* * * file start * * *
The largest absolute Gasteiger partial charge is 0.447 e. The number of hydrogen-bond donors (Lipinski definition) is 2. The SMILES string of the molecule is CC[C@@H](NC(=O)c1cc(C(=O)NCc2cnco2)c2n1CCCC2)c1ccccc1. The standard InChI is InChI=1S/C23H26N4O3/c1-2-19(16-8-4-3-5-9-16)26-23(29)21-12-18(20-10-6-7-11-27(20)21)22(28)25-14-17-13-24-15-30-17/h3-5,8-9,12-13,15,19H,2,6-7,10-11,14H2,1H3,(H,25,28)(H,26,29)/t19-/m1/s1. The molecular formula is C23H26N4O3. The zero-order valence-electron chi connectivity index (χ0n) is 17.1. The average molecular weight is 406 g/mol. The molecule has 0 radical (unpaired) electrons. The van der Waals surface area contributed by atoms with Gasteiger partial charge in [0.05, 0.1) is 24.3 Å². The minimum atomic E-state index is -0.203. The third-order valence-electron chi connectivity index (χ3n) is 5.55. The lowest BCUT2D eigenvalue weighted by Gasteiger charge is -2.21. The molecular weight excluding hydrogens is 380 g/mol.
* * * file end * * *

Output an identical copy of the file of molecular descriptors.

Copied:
The largest absolute Gasteiger partial charge is 0.447 e. The number of hydrogen-bond donors (Lipinski definition) is 2. The SMILES string of the molecule is CC[C@@H](NC(=O)c1cc(C(=O)NCc2cnco2)c2n1CCCC2)c1ccccc1. The standard InChI is InChI=1S/C23H26N4O3/c1-2-19(16-8-4-3-5-9-16)26-23(29)21-12-18(20-10-6-7-11-27(20)21)22(28)25-14-17-13-24-15-30-17/h3-5,8-9,12-13,15,19H,2,6-7,10-11,14H2,1H3,(H,25,28)(H,26,29)/t19-/m1/s1. The molecular formula is C23H26N4O3. The zero-order valence-electron chi connectivity index (χ0n) is 17.1. The average molecular weight is 406 g/mol. The molecule has 0 radical (unpaired) electrons. The van der Waals surface area contributed by atoms with Gasteiger partial charge in [0.05, 0.1) is 24.3 Å². The minimum atomic E-state index is -0.203. The third-order valence-electron chi connectivity index (χ3n) is 5.55. The lowest BCUT2D eigenvalue weighted by Gasteiger charge is -2.21. The molecular weight excluding hydrogens is 380 g/mol.